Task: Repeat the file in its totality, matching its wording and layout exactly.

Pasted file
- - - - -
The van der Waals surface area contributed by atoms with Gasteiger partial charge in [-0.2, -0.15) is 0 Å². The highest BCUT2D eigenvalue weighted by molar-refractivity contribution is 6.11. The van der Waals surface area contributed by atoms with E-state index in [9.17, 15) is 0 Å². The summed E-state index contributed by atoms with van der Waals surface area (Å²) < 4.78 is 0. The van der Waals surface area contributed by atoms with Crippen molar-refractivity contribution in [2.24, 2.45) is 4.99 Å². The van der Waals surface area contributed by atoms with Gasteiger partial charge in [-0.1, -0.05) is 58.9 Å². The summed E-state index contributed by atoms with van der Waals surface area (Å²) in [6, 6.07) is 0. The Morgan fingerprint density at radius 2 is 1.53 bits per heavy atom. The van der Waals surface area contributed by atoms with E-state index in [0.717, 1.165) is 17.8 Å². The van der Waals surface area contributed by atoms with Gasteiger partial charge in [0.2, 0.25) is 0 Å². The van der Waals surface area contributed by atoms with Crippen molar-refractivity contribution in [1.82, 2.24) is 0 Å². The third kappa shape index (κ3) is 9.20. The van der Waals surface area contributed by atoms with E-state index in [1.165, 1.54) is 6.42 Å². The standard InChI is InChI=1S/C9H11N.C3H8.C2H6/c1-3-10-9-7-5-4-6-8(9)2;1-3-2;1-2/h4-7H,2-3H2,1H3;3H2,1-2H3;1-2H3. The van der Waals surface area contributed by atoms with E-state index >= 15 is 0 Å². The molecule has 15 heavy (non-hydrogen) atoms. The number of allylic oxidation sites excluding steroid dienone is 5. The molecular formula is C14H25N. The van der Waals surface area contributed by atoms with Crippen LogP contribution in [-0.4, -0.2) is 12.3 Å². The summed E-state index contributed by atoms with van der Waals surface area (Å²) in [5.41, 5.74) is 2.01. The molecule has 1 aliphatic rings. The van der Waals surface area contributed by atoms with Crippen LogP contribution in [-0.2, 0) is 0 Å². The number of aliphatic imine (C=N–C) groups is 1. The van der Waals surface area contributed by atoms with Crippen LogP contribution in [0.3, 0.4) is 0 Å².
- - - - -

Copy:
The van der Waals surface area contributed by atoms with Gasteiger partial charge in [-0.2, -0.15) is 0 Å². The highest BCUT2D eigenvalue weighted by molar-refractivity contribution is 6.11. The van der Waals surface area contributed by atoms with E-state index in [9.17, 15) is 0 Å². The summed E-state index contributed by atoms with van der Waals surface area (Å²) < 4.78 is 0. The van der Waals surface area contributed by atoms with Crippen molar-refractivity contribution in [2.24, 2.45) is 4.99 Å². The van der Waals surface area contributed by atoms with Gasteiger partial charge in [-0.1, -0.05) is 58.9 Å². The summed E-state index contributed by atoms with van der Waals surface area (Å²) in [6, 6.07) is 0. The Morgan fingerprint density at radius 2 is 1.53 bits per heavy atom. The van der Waals surface area contributed by atoms with E-state index in [0.717, 1.165) is 17.8 Å². The van der Waals surface area contributed by atoms with Gasteiger partial charge in [0.2, 0.25) is 0 Å². The van der Waals surface area contributed by atoms with Crippen molar-refractivity contribution in [1.82, 2.24) is 0 Å². The third kappa shape index (κ3) is 9.20. The van der Waals surface area contributed by atoms with E-state index in [1.165, 1.54) is 6.42 Å². The standard InChI is InChI=1S/C9H11N.C3H8.C2H6/c1-3-10-9-7-5-4-6-8(9)2;1-3-2;1-2/h4-7H,2-3H2,1H3;3H2,1-2H3;1-2H3. The van der Waals surface area contributed by atoms with E-state index >= 15 is 0 Å². The molecule has 15 heavy (non-hydrogen) atoms. The number of allylic oxidation sites excluding steroid dienone is 5. The molecular formula is C14H25N. The van der Waals surface area contributed by atoms with Crippen LogP contribution in [-0.4, -0.2) is 12.3 Å². The summed E-state index contributed by atoms with van der Waals surface area (Å²) in [5.41, 5.74) is 2.01. The molecule has 1 aliphatic rings. The van der Waals surface area contributed by atoms with Crippen LogP contribution in [-0.2, 0) is 0 Å². The number of aliphatic imine (C=N–C) groups is 1. The van der Waals surface area contributed by atoms with Crippen LogP contribution in [0.3, 0.4) is 0 Å².